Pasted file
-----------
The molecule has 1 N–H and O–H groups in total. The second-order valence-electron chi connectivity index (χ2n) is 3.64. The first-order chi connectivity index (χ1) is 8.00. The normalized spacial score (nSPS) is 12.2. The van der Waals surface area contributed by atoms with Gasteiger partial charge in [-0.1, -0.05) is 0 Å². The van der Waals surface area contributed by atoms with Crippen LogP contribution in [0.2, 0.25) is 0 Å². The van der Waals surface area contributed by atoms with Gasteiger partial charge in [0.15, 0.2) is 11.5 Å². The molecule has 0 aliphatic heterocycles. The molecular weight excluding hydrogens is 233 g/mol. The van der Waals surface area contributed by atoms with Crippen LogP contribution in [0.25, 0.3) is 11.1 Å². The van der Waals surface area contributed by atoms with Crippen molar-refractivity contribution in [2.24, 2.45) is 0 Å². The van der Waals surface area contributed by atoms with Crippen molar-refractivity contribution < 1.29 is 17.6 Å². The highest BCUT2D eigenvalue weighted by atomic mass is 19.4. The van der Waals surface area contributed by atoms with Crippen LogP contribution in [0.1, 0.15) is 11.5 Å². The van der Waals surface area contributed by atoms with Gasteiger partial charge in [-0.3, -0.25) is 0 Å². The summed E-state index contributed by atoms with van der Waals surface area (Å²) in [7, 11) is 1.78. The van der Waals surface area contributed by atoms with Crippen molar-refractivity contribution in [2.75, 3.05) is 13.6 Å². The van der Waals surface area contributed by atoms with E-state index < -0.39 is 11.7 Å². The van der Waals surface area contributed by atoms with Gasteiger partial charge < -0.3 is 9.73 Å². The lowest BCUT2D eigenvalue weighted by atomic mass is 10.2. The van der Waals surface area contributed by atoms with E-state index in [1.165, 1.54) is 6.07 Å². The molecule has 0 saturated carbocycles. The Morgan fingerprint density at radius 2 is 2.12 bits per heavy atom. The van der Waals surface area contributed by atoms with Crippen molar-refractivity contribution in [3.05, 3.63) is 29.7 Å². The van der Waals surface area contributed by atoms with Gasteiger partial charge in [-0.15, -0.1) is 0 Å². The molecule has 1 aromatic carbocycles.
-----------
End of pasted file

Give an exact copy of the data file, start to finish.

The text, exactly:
The molecule has 1 N–H and O–H groups in total. The second-order valence-electron chi connectivity index (χ2n) is 3.64. The first-order chi connectivity index (χ1) is 8.00. The normalized spacial score (nSPS) is 12.2. The van der Waals surface area contributed by atoms with Gasteiger partial charge in [-0.1, -0.05) is 0 Å². The van der Waals surface area contributed by atoms with Crippen LogP contribution in [0.2, 0.25) is 0 Å². The van der Waals surface area contributed by atoms with Gasteiger partial charge in [0.15, 0.2) is 11.5 Å². The molecule has 0 aliphatic heterocycles. The molecular weight excluding hydrogens is 233 g/mol. The van der Waals surface area contributed by atoms with Crippen LogP contribution in [0.25, 0.3) is 11.1 Å². The van der Waals surface area contributed by atoms with Crippen molar-refractivity contribution in [2.24, 2.45) is 0 Å². The van der Waals surface area contributed by atoms with Crippen molar-refractivity contribution < 1.29 is 17.6 Å². The highest BCUT2D eigenvalue weighted by atomic mass is 19.4. The van der Waals surface area contributed by atoms with Crippen LogP contribution in [0.1, 0.15) is 11.5 Å². The van der Waals surface area contributed by atoms with Gasteiger partial charge in [-0.3, -0.25) is 0 Å². The summed E-state index contributed by atoms with van der Waals surface area (Å²) in [7, 11) is 1.78. The van der Waals surface area contributed by atoms with Crippen molar-refractivity contribution in [2.75, 3.05) is 13.6 Å². The van der Waals surface area contributed by atoms with E-state index < -0.39 is 11.7 Å². The van der Waals surface area contributed by atoms with Gasteiger partial charge < -0.3 is 9.73 Å². The lowest BCUT2D eigenvalue weighted by atomic mass is 10.2. The van der Waals surface area contributed by atoms with E-state index in [1.165, 1.54) is 6.07 Å². The molecule has 0 saturated carbocycles. The Morgan fingerprint density at radius 2 is 2.12 bits per heavy atom. The van der Waals surface area contributed by atoms with Crippen molar-refractivity contribution in [3.05, 3.63) is 29.7 Å². The van der Waals surface area contributed by atoms with Gasteiger partial charge in [-0.15, -0.1) is 0 Å². The molecule has 1 aromatic carbocycles.